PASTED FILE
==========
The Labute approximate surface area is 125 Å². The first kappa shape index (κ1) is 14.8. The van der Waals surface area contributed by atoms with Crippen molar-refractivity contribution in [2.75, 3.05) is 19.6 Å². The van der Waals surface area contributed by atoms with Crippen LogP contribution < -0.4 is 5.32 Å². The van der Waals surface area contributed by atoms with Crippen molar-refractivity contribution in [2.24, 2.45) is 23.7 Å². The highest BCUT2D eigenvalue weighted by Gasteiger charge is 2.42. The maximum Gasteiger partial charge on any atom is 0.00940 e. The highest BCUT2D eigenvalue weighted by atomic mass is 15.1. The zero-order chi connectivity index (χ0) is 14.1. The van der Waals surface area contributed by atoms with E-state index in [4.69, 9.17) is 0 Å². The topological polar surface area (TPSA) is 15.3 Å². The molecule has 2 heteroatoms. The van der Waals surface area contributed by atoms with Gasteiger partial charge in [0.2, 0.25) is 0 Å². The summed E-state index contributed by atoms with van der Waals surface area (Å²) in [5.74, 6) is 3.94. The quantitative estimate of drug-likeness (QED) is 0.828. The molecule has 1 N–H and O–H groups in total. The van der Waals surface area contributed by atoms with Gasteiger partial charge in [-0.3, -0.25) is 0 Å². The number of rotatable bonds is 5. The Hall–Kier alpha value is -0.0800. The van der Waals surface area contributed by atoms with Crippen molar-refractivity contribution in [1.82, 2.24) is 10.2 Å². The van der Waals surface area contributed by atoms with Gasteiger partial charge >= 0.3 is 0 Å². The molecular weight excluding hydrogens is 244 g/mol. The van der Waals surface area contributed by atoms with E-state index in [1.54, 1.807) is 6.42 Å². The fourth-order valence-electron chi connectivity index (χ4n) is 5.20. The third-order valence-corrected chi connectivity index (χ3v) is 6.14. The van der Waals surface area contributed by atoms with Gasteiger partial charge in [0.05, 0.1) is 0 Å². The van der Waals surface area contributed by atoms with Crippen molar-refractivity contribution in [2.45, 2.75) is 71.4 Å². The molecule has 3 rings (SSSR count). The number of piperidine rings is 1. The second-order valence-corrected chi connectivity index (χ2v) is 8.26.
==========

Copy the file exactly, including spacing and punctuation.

The Labute approximate surface area is 125 Å². The first kappa shape index (κ1) is 14.8. The van der Waals surface area contributed by atoms with Crippen molar-refractivity contribution in [2.75, 3.05) is 19.6 Å². The van der Waals surface area contributed by atoms with Crippen LogP contribution < -0.4 is 5.32 Å². The van der Waals surface area contributed by atoms with Crippen molar-refractivity contribution in [2.24, 2.45) is 23.7 Å². The highest BCUT2D eigenvalue weighted by Gasteiger charge is 2.42. The maximum Gasteiger partial charge on any atom is 0.00940 e. The highest BCUT2D eigenvalue weighted by atomic mass is 15.1. The zero-order chi connectivity index (χ0) is 14.1. The van der Waals surface area contributed by atoms with E-state index in [4.69, 9.17) is 0 Å². The topological polar surface area (TPSA) is 15.3 Å². The molecule has 2 heteroatoms. The van der Waals surface area contributed by atoms with Gasteiger partial charge in [0.2, 0.25) is 0 Å². The summed E-state index contributed by atoms with van der Waals surface area (Å²) in [5.74, 6) is 3.94. The quantitative estimate of drug-likeness (QED) is 0.828. The molecule has 1 N–H and O–H groups in total. The van der Waals surface area contributed by atoms with Gasteiger partial charge in [-0.3, -0.25) is 0 Å². The number of rotatable bonds is 5. The Hall–Kier alpha value is -0.0800. The van der Waals surface area contributed by atoms with Crippen molar-refractivity contribution in [1.82, 2.24) is 10.2 Å². The van der Waals surface area contributed by atoms with Gasteiger partial charge >= 0.3 is 0 Å². The molecular weight excluding hydrogens is 244 g/mol. The van der Waals surface area contributed by atoms with E-state index in [1.54, 1.807) is 6.42 Å². The fourth-order valence-electron chi connectivity index (χ4n) is 5.20. The third-order valence-corrected chi connectivity index (χ3v) is 6.14. The van der Waals surface area contributed by atoms with Gasteiger partial charge in [0.05, 0.1) is 0 Å². The van der Waals surface area contributed by atoms with Crippen molar-refractivity contribution in [2.45, 2.75) is 71.4 Å². The molecule has 3 rings (SSSR count). The number of piperidine rings is 1. The second-order valence-corrected chi connectivity index (χ2v) is 8.26.